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The Migraine-Anxiety Comorbidity Among Migraineurs: A Systematic Review

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journal contribution
posted on 2021-02-11, 04:23 authored by Leila KarimiLeila Karimi, Kulasekara WijeratneKulasekara Wijeratne, Sheila CrewtherSheila Crewther, Andrew E Evans, Deena Ebaid, Hanan KhalilHanan Khalil
Background: Migraine is recognized as a neurological condition that is often associated with comorbid psychiatric symptoms such as anxiety, depression, bipolar disorder and/or panic disorder. Though some studies have demonstrated the link between migraine and anxiety disorders, there are no systematic reviews that have been published in this area to summarize the evidence. The aim of the present study is to systematically review the literature associated with comorbidity of migraine and anxiety disorders among migraineurs compared to non-migraineurs.Methods: The present systematic review included population-based, cohort and cross-sectional studies if they were reporting the frequency of migraine with either anxiety or depression as diagnosed by a medical practitioner according to the International Classification of Headache Disorders (ICHD-2/3).Results: Eight eligible studies from 2060 relevant citations were included in the review. All participants were migraine patients from both primary care and outpatient settings, as well as tertiary headache and anxiety centers, and were compared to non-migraineurs. The results of the systematic review showed that there is a strong and consistent relationship between migraine and anxiety. The co-morbidity of co-occurrence for migraine and anxiety has an average OR of 2.33 (2.20–2.47) among the prevalence and cross sectional studies and an average RR of 1.63 (1.37–1.93) for two cohort studies; The major limitations of included studies were small sample sizes and a lack of adjusting of confounding factors.Conclusion: The results highlight the need for inclusion of an anxiety screening tool during initial assessments of migraine patients by medical practitioners and/or physicians and may explain why some anxiolytic medications work better than others for migraine mitigation.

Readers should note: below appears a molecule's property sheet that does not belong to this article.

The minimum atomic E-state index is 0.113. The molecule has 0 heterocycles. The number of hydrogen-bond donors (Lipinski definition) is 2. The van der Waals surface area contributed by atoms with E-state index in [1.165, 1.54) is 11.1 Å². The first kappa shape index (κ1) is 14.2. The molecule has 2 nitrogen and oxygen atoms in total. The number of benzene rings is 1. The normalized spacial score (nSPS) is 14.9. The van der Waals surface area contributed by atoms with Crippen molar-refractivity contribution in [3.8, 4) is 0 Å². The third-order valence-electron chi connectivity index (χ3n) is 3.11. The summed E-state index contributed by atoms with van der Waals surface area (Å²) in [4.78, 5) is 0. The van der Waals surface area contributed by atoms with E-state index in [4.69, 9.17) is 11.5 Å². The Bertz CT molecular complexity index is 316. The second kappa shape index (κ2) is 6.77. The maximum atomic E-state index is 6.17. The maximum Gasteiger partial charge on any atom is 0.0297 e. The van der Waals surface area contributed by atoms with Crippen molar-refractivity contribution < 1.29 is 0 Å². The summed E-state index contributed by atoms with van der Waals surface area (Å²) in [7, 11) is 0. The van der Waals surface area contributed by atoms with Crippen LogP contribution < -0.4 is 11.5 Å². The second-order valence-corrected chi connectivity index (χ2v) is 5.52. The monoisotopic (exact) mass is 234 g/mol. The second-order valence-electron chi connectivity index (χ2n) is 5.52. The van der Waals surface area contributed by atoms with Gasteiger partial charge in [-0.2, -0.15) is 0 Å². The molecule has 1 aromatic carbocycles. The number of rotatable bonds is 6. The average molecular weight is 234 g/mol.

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Frontiers in Neurology



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Frontiers Media SA



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